Jump to content

Bandsaw Vibration


Desopolis
 Share

Recommended Posts

I put a new blade on my bandsaw after I got it(original was really dull) and finished a setup on it..

Its a closed base 14" Jet bandsaw. The Base is stable when its running but the saw itself has a annoying vibration.

Its still workable, and everything looks right but I dont know whats causing it. I thought maybe blade tension, but the gauge is pretty good, and the saw feels like its cutting ok, just shaky..

any ideas?

Link to comment
Share on other sites

I tend to not pay much attention to the tension gauge.

I tension the blade using the gauge when I first put the blade on, then back off until the blade starts to flutter the tiniest bit, then crank it down about another turn.

I've only used the Jet blade that came with my saw, and Timber Wolf blades thereafter. Timber Wolf claims that theirs are "low tension" blades. I'm not sure if that's marketing or what.

Link to comment
Share on other sites

Vibration could be coming from several things, and 14" saws(especially with riser blocks) are going to be touchy because they are light weight. Be sure to check all your nuts and bolts, especially the main frame bolt, don't want anything shaking loose on you. Check the alignment on your wheels, check your pulleys to be sure they are not loose or out of balance (never hurts to make sure you don't have a worn shaft key or what have ya). Be sure the blade( when totally free of the guides) spins freely and coasts gently to a stop, and also tracks smoothly. Might want to check the back of your blade and make sure any lump at the weld has been smoothed so the back is true (that is generally more noisy than a vibration source). You could check the base also and make sure it is setting on a level, solid surface, and that any feet are adjusted well and tight (kinda like leveling a washer or dryer). Beyond that you kinda have to live with what a 14" is (kinda tall and light, easy to vibrate). I have seen those link belts that they say are supposed to reduce vibration (no idea if they work, never tried one, but just a thought).

Link to comment
Share on other sites

  • 2 weeks later...
I was considering using rubber isolating washers in between the saw and the base, think this would help, or give the saw more give?

That may reduce the vibration transmitted to the floor(if it is located above another part of your house maybe that is important to you?), but won't help much with the machine. Be sure the base is makeing contact with the floor at all four corners though and is level. If the base is not making even contact it will lead to more vibration (much as a washer or dryer would). For what it is worth, I did have to level my 14's base, and when it did not make good contact it vibrated a lot (after leveling it was much reduced).

Peace,Rich

Link to comment
Share on other sites

The Base is stable when its running but the saw itself has a annoying vibration.

i dont know if we have the same tools but if you bandsaw does not stay in its place and moves a bit front and then goes back in its place, its not been welded straight.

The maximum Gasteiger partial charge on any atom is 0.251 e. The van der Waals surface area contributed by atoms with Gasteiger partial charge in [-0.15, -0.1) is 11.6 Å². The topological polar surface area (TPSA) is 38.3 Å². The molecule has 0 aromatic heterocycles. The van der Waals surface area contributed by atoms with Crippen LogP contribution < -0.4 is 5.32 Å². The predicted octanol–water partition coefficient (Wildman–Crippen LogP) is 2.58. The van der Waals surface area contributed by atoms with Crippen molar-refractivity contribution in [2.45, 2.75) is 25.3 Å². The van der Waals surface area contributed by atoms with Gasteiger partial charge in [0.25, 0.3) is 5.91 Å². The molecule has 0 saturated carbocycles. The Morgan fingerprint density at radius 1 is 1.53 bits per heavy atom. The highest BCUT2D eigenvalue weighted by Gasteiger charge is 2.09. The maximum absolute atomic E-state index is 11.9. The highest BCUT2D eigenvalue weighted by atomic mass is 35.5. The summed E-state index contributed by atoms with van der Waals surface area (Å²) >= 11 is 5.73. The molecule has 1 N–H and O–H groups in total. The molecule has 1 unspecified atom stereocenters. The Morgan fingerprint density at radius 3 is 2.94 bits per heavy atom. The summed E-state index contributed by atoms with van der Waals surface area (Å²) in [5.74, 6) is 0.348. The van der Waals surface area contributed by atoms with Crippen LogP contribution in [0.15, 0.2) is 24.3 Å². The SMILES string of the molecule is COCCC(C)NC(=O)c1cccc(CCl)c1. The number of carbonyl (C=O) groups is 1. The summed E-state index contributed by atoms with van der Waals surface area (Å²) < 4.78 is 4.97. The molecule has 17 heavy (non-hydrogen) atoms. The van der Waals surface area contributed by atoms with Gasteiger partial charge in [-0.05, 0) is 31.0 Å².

If its that,you dont have to worry but someday will eventulay break if you have covers at the front of the blade it not a big deal if you dont, its is...

:D

Link to comment
Share on other sites

You should find some information on setting up a bandsaw. Do a google search.

My first thought is you have a bad lower wheel (aluminum wheels more likley than steel), I had this issue on an 18" band saw.I thought it was just a frame issue and isolation was the answer It took a good year to finally figure out the wheel was causing the problem. I ordered a new one and that was bad too. I checked the shaft with a micrometer and it was dead on. Take off the blade open the door and see if the lower wheel wobbles, even just a small fraction will vibrate the machine while the blade is on. You may notice the blade move in and out as it is moving or the vibration comes and goes.

The next item to check is the two wheels may not be inline with each other but offset. You need a long straight edge for this and you may have to remove the table. Also requires you adjust the tracking. When the straight edge touches all 4 points on both wheels you are aligned. That is the top and bottom of each rim on each wheel. This is the single most important setup on a bandsaw. The straight edge is the hardest part here.

If you lay your blade down against the table surface where its welded and the blade is not touching across the full width of the table then the blade is welded wrong. But you would see some sort of indication as the balde turns.

It could also be the motor but less likely, but a link belt will help reduce belt vibration. Adding weight or isolating the base from the saw will not help.

A riser block may have changed the wheel alignment even though you do not mention having one. Aligning the wheels should be in the manual for your machine.

I lived with a vibration issue for a long time and finally bit the bullet and spent a small fortune on a high end Italian bandsaw. Its the last one I should ever have to buy. I feel your pain.

Edited by Woodenspoke
Link to comment
Share on other sites

Join the conversation

You can post now and register later. If you have an account, sign in now to post with your account.

Guest
Reply to this topic...

×   Pasted as rich text.   Paste as plain text instead

  Only 75 emoji are allowed.

×   Your link has been automatically embedded.   Display as a link instead

×   Your previous content has been restored.   Clear editor

×   You cannot paste images directly. Upload or insert images from URL.

 Share

×
×
  • Create New...